This week we’re asked to consider online networks, including social and more professional options. Starting with two of the big ones, I must agree with the statement that “Facebook is the backyard BBQ; LinkedIn is the office” (Reid Hoffman, founder of LinkedIn, quoted here). I’ve also tried to get into using LISNPN and Google+.
Oh Facebook. You lured me away from My Space, despite being far less customizable. I was once one of those geeks that had added html coding to totally customize my MySpace with an awesome background and color scheme… But Facebook was only for people affiliated with universities at that time. And all of my friends were on there (I was in grad school at University of Virginia at the time), while only some were on My Space. Of course, probably within a year of joining FB, I learned that Murdoch, infamous owner of Fox Noise, had bought My Space — I cannot in good conscience contribute to his mission, so I deleted that account. Yes, politics killed that social network for me.
Facebook has definitely been like a backyard BBQ for me. It’s where you chat with friends (only those I’ve met in real life, though), reconnect with high school friends, see pictures of your friends’ new babies, find out what ever happened to that old boyfriend, get invited to events… I even used Facebook to send invitations for my wedding reception!
In the past year, I’ve started following a few professional pages — ALA, Library Journal, etc. And I’ve joined a group for LIS students at my university. Unfortunately, because of the way I’ve interacted with Facebook since I first joined, these efforts to bring professionalism into that realm have largely flopped.
To get more out of Facebook professionally, I would need to completely change the way I behave on there… OK, “behave” might not be the best word, since that suggests that I currently behave badly! But I have it locked down tight, so that only the most limited amount of info is visible to those who are not friends. My posts there are generally silly personal posts about my dogs, rather than anything professionally interesting. And, I do tend to show my political colors a bit more on there than is professionally appropriate (especially during a job search!). I like having that backyard BBQ space to post those links and vapid comments.
LinkedIn is a totally different vibe. You are on display, there to see and be seen. Where Facebook wants to know your interests, favorite tv and movies, and so on, LinkedIn wants to see your resume.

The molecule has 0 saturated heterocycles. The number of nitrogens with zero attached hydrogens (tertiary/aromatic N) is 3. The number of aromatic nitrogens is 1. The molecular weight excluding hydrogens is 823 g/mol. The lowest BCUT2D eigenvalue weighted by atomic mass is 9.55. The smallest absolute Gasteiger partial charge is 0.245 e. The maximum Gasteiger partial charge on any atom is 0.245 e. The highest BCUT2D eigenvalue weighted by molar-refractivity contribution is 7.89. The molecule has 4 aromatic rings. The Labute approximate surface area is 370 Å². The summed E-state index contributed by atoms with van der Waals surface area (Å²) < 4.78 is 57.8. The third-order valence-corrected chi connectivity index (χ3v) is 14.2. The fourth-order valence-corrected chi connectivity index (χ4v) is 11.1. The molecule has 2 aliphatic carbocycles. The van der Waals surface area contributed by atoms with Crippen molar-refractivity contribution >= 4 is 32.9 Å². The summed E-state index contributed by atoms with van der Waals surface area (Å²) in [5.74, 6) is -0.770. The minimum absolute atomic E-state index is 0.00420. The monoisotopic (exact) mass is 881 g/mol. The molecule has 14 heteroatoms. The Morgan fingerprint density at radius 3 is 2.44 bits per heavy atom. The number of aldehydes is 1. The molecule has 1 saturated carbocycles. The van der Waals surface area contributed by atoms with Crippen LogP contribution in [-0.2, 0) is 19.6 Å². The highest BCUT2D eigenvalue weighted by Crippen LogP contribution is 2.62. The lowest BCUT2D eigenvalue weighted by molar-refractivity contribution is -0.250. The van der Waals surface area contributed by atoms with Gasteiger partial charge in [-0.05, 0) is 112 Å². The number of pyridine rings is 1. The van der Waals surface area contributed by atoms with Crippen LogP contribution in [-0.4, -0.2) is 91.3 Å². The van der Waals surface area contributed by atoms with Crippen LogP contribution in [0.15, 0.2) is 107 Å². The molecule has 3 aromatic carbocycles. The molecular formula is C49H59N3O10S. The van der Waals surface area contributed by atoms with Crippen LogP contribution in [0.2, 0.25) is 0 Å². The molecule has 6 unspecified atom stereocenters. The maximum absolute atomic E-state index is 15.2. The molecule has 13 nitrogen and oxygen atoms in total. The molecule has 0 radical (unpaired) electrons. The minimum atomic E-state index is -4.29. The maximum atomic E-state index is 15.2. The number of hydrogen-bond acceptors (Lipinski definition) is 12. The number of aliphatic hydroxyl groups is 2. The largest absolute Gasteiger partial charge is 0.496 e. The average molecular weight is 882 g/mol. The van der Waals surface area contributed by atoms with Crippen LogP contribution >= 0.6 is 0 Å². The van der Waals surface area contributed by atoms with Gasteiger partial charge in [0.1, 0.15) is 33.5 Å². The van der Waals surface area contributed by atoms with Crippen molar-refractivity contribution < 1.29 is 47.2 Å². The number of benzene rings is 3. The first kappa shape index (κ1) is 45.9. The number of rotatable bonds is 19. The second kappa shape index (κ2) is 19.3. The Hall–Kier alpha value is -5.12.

It works for what it is. I carefully crafted my profile, though it says I’m only 90% done… It wants me to import my resume, though I’ve already done that, then had to fix the errors it added! The big problem for me, though, is that very few of the people I know professionally are actually on there. I’m guessing that the few who are on there joined for the same reason I did — added visibility in the job search. As such, they’re not particularly active now that they have jobs!
One somewhat useful feature that I’ve used has been the groups on LinkedIn. I haven’t done as much as I could have with that, though, and the ones I have joined don’t seem incredibly active. Of course, that’s in comparison to Twitter, where I can rarely keep up with the stream of new posts & links!
LIS New Professionals Network (LISNPN)
I learned about this network when it was featured on the Hack Lib School blog. I must admit that I joined, posted in the “introduce yourself” forum post, and have rarely remembered to check back. I should try to be better about checking in and posting there, but we’ll see how that goes. In addition to the forums (which have been my focus when looking in the past), they have a blog and a list of downloadable resources that seem to cover a range of topics that new professionals may encounter.
If LinkedIn is the office, Google+ is the office water cooler. So far, most of the people in my circles are people that I also follow on Twitter. And I definitely have not optimized my experience there yet — with all the traveling and whatnot that I’ve been doing since it opened, I just haven’t had time to do much with it yet.
However, I think it will be a nice middle ground between the stuffy “show me your qualifications” feel of LinkedIn and the casual, personal, backyard BBQ feel of Facebook. Like with Twitter, you get a mix of personal and professional, except in a slightly longer form than Twitter’s 140 character limit allows for. It’s also nice that comments on posts function more like what I’m used to on Facebook — they appear below the post and are visible whether I know/follow the commenter or not.
At this point, I think that I will likely shift the time spent on Facebook and LinkedIn to Google+. I have been kind of fading out of Facebook for a while, so it’s not a radical departure caused by the shiny new network. The real competition for my attention will be between Google+ and Twitter… So we’ll see how that goes!